Student Experience Blog

Like a Phoenix

In the Japanese religion of Shinto, a great emphasis is made on cleanliness and purity, with various elements and events contributing to the purity not only of the individual, but of the individual's surroundings. One of the most major catastrophies in Shinto is death, said to be the most impure of all things. A house in which a death has occurred must be scrubbed from top to bottom to appease the spirits and prevent further spiritual damage. I don't practice Shinto, but I have to wonder how the spirits would respond to the recent death of the Delt Haus' kitchen, which went down in a blaze about a week and a half ago. Would they be happy that we're cleaning up after its untimely demise, or would they be unsure of how to respond to one of its purification agents (fire) contributing to that very untimely demise?

In any event, the loss of the Delt kitchen came as quite a shock to me. When I signed the lease to live in our fraternity's shelter for the next academic year, I had expected to arrive at the Haus and find it in the condition that I had left it in May. And I definitely wouldn't have expected a kitchen fire to become as out of control as it had--as you can see in the picture joining this blog post, the poor room is a total loss. I expected smaller issues when I signed that lease, stuff like spotty internet or noisy weekend nights. I didn't expect preparing to move into over $60,000 in damages.

The kitchen was the hardest hit, but smoke damage rendered most of our upstairs uninhabitable. Soot covered our furniature, chemicals embedded themselves into things they shouldn't have been embedded into, and some of our prized possessions as a fraternity--various awards, old photographs, our Nintendo 64--may or may not be still suitable for display and use.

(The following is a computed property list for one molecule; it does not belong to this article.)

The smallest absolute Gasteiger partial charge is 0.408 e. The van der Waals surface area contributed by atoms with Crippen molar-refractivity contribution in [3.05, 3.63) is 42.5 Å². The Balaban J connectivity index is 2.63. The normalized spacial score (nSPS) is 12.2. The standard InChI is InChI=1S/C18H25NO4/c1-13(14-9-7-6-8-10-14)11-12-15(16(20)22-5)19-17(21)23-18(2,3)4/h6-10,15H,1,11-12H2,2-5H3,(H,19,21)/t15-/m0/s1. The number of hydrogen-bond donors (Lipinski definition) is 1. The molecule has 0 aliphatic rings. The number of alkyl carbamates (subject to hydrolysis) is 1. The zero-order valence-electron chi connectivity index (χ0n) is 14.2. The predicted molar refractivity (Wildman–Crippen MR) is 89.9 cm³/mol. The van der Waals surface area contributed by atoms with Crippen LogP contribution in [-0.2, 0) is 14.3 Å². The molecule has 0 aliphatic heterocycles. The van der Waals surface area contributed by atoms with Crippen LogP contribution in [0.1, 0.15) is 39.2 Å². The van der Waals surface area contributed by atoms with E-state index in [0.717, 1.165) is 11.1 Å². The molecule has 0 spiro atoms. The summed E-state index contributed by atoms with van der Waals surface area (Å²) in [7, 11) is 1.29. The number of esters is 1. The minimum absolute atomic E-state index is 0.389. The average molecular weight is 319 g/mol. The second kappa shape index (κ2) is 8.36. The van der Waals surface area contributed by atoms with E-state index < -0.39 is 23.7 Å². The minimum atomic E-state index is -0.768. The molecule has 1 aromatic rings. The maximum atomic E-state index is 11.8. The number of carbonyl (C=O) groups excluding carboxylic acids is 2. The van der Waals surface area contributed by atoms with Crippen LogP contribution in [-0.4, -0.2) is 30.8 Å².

A few days ago, I spent an evening doing some deep cleaning with a handful of my brothers, as well as some helpful Delt alumni who happened to be in the area. Thankfully, the Haus has insurance (you wouldn't think a house full of 20 year olds would go without it, right?), so our upstairs is ultimately going to be rebuilt. But before the workers provided by our insurance can do their work, we have to make sure we make things as hospitable as possible for them. That means cleaning soot off of walls, tearing out carpeting now ununsable, sweeping every floor that can possibly be swept, and moving any valuables that we can still use into our Bunker, which is basically a large, sophisticated shed. Those of us that were there that night ended up piling all our damaged furniature into our driveway. I took some photographs for the insurance folks, who were going to need them as a reference after we got the okay to destroy our poor chairs and couches. After that, we got started on the cleaning process--one of us tore up carpets, others began scrubbing walls, and I swept until my arms would let me sweep no longer.

With luck, this whole cleaning process will be complete before the school year starts, and the insurance will do its work. But after seeing the condition of the Haus for myself, I worry about where exactly I'll be spending the first couple weeks of term. I spent some quality time cleaning up what will officially be my room in September, a room that as of right now has no carpet, a busted door, and a wall that will more than likely be torn down and rebuilt. According to our fraternity's president, my room may be one of the very last to be completely finished and move in ready. He assurred me that even if it wasn't prepared, the insurance could put me up in a nearby hotel, or else provide me with a room somewhere on campus that I could use until I could actually move in. If worse comes to worst, I'll have to shuttle myself back and forth to campus from my parent's house here in Meridian, although such an event doesn't sound like it will happen.

The night it happened, we made a post on our Facebook page that the new Delt kitchen will rise from the ashes of the old, like a phoenix. I can only hope that it rises sooner rather than later.

-Clayton Gefre

Clayton is a junior creative writing major from Meridian, Idaho.